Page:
While Guerrilla tried to spice things up with Intercept’s risk-versus-reward points banking and a perks systems where players can trade in earned capacitors for temporary bonuses like air strikes, double damage, or jetpacks, this is still a “survive waves of enemies” game that never tries to totally redefine what’s come before it. Intercept won’t change our idea of what a Horde mode is—but the balance that Guerrilla achieves between solid core concepts and those handful of new ideas comes together in this addition to Shadow Fall that I’ve continually found enjoyable in both shorter and longer play sessions.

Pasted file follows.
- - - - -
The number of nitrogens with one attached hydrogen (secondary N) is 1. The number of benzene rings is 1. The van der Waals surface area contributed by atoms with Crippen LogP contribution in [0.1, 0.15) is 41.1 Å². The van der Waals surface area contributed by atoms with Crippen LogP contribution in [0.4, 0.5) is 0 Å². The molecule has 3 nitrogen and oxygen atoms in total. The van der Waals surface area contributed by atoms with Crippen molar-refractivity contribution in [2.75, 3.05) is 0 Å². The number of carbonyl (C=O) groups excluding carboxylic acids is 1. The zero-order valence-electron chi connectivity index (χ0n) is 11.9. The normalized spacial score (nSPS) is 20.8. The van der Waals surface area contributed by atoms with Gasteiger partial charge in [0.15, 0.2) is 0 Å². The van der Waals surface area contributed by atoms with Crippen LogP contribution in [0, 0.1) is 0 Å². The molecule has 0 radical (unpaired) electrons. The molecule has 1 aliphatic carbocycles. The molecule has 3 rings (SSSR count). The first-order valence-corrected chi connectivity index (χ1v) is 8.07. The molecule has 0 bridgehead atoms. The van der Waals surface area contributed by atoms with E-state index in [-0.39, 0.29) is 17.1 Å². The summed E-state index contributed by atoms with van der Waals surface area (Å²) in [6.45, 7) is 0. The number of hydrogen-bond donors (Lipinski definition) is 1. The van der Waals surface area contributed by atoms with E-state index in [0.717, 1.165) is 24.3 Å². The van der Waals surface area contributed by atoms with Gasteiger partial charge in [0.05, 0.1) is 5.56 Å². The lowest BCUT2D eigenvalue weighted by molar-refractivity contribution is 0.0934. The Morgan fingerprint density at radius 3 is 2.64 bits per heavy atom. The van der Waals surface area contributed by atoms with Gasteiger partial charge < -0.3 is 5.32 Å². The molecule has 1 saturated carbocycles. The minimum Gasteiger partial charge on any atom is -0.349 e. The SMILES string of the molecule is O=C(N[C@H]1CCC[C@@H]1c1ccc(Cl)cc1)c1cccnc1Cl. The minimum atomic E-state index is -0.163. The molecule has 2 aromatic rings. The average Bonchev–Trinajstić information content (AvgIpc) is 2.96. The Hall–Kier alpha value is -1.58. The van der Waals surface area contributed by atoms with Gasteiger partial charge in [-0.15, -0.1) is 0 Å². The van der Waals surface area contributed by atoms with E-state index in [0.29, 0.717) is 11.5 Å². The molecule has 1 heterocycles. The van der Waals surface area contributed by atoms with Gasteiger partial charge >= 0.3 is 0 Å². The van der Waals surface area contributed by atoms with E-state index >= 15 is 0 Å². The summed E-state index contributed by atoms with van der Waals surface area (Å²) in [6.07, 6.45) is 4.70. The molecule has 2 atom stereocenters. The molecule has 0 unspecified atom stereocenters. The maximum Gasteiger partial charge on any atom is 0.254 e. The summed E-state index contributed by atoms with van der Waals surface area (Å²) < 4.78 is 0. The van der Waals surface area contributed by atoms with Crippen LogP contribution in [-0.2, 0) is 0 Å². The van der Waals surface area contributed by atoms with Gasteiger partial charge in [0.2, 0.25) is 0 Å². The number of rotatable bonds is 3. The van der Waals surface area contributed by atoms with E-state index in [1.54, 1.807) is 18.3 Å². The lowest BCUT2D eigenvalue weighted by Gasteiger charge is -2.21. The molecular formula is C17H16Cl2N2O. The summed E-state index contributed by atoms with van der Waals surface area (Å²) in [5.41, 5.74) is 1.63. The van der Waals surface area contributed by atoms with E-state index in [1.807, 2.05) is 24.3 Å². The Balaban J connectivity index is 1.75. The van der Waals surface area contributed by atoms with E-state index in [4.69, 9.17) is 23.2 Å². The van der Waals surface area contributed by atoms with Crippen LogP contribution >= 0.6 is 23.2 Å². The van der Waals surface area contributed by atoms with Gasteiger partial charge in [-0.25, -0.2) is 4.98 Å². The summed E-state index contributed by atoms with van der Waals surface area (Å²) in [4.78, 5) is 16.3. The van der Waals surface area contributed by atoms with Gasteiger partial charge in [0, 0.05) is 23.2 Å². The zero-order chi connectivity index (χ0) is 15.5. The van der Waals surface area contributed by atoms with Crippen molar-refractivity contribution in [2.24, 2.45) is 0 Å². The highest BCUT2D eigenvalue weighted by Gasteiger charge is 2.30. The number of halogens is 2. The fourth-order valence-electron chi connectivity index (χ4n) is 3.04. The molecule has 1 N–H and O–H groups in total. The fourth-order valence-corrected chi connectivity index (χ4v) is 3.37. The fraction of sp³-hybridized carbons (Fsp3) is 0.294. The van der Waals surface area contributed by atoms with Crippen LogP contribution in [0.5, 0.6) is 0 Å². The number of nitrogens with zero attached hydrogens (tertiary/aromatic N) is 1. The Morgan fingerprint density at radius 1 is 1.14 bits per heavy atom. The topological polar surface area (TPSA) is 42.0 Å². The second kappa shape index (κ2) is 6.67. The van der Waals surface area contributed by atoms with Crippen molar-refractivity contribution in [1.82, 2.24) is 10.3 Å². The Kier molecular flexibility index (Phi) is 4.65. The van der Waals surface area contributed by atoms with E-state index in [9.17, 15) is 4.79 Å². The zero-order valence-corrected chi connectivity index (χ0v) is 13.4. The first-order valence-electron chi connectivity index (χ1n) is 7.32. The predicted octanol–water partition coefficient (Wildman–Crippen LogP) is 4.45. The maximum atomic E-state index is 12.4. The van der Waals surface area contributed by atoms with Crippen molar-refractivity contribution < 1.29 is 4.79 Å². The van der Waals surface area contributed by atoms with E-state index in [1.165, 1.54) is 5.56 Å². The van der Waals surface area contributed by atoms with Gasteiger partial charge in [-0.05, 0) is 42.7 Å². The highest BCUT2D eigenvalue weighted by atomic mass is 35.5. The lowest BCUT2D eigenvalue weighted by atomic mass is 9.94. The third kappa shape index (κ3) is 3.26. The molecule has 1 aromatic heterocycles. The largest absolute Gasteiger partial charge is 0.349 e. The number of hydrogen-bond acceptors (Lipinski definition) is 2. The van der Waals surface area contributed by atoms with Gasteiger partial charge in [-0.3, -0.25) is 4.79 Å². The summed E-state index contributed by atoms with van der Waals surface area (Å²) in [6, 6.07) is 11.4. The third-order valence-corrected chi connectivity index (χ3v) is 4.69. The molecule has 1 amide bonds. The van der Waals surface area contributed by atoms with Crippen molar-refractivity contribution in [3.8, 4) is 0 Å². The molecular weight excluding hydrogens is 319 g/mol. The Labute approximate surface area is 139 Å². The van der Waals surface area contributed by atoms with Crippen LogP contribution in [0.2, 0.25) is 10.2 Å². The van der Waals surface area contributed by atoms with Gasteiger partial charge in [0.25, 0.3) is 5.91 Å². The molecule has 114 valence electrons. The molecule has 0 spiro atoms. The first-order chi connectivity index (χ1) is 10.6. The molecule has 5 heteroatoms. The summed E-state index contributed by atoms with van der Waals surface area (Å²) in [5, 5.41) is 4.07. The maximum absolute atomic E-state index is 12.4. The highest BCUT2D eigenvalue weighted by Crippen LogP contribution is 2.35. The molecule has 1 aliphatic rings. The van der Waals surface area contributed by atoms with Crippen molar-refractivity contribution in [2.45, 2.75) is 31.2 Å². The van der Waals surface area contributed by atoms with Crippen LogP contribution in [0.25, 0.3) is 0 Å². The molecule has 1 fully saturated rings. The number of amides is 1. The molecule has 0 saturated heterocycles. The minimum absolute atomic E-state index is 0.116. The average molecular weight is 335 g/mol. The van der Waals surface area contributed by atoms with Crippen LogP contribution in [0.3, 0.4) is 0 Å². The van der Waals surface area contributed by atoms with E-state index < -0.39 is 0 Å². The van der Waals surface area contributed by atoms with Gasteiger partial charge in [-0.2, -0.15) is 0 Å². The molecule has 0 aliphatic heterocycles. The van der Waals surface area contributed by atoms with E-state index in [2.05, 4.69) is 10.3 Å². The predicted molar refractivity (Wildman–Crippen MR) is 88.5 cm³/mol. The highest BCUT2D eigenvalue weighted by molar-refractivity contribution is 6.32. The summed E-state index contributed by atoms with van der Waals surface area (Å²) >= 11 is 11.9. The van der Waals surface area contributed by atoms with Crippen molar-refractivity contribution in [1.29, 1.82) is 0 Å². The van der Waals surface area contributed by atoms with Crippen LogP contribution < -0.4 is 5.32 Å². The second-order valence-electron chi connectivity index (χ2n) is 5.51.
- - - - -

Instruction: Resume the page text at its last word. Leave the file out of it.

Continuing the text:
In fact, where Intercept stumbles the most isn’t when I’m knee-deep in swarms of Helghast with other EGM staffers or random strangers I’m matched up with online—it’s what comes before and after those matches. Even taking into account that this is an add-on to a much bigger game—at least for now, as plans are to release this expansion later as its own $20 standalone product—Intercept feels horribly bare bones. There’s no option for selecting the difficulty of matches, no way to add any spice to games beyond the “protect data nodes, kill enemies, earn score” premise, nor any way to customize the point total you’ll be striving for beyond the three presets provided. Once you’ve set up a Warzone (Killzone’s term for rooms) and hopped into it, not only can you not change the match length at that point or get any information on who else is in the room until they’ve pick a profession, but you can’t check on the progress you’re making on each class without backing out to the main menu.